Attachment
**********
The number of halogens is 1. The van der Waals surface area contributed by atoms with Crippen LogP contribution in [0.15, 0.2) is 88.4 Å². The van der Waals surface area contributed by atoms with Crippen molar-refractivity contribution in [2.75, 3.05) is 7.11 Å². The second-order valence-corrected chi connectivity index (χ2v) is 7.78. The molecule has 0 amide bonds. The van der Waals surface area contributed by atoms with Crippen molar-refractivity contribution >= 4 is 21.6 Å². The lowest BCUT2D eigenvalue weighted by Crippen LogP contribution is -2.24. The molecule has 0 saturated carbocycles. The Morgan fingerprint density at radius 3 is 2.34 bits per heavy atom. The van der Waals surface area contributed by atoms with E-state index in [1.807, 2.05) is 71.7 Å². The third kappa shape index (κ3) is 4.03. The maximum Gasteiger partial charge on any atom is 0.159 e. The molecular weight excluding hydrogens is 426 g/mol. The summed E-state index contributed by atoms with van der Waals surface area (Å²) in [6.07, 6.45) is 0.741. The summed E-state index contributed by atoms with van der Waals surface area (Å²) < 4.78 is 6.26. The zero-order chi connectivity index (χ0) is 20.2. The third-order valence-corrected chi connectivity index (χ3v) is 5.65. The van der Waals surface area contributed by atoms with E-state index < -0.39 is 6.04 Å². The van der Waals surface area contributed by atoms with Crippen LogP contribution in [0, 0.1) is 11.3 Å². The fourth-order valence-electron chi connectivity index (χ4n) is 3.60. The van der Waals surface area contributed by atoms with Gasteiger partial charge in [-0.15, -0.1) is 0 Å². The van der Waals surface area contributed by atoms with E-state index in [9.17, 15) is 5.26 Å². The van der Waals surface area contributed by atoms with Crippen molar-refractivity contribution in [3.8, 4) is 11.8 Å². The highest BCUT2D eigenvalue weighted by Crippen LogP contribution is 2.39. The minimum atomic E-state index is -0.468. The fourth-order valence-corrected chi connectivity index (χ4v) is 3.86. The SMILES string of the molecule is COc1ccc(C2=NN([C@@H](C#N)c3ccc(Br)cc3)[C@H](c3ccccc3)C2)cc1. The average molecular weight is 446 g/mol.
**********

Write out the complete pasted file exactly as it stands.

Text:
The number of halogens is 1. The van der Waals surface area contributed by atoms with Crippen LogP contribution in [0.15, 0.2) is 88.4 Å². The van der Waals surface area contributed by atoms with Crippen molar-refractivity contribution in [2.75, 3.05) is 7.11 Å². The second-order valence-corrected chi connectivity index (χ2v) is 7.78. The molecule has 0 amide bonds. The van der Waals surface area contributed by atoms with Crippen molar-refractivity contribution >= 4 is 21.6 Å². The lowest BCUT2D eigenvalue weighted by Crippen LogP contribution is -2.24. The molecule has 0 saturated carbocycles. The Morgan fingerprint density at radius 3 is 2.34 bits per heavy atom. The van der Waals surface area contributed by atoms with E-state index in [1.807, 2.05) is 71.7 Å². The third kappa shape index (κ3) is 4.03. The maximum Gasteiger partial charge on any atom is 0.159 e. The molecular weight excluding hydrogens is 426 g/mol. The summed E-state index contributed by atoms with van der Waals surface area (Å²) in [6.07, 6.45) is 0.741. The summed E-state index contributed by atoms with van der Waals surface area (Å²) < 4.78 is 6.26. The zero-order chi connectivity index (χ0) is 20.2. The third-order valence-corrected chi connectivity index (χ3v) is 5.65. The van der Waals surface area contributed by atoms with E-state index < -0.39 is 6.04 Å². The van der Waals surface area contributed by atoms with Crippen LogP contribution in [0, 0.1) is 11.3 Å². The fourth-order valence-electron chi connectivity index (χ4n) is 3.60. The van der Waals surface area contributed by atoms with Gasteiger partial charge in [-0.15, -0.1) is 0 Å². The van der Waals surface area contributed by atoms with E-state index in [9.17, 15) is 5.26 Å². The van der Waals surface area contributed by atoms with Crippen molar-refractivity contribution in [3.8, 4) is 11.8 Å². The highest BCUT2D eigenvalue weighted by Crippen LogP contribution is 2.39. The minimum atomic E-state index is -0.468. The fourth-order valence-corrected chi connectivity index (χ4v) is 3.86. The SMILES string of the molecule is COc1ccc(C2=NN([C@@H](C#N)c3ccc(Br)cc3)[C@H](c3ccccc3)C2)cc1. The average molecular weight is 446 g/mol.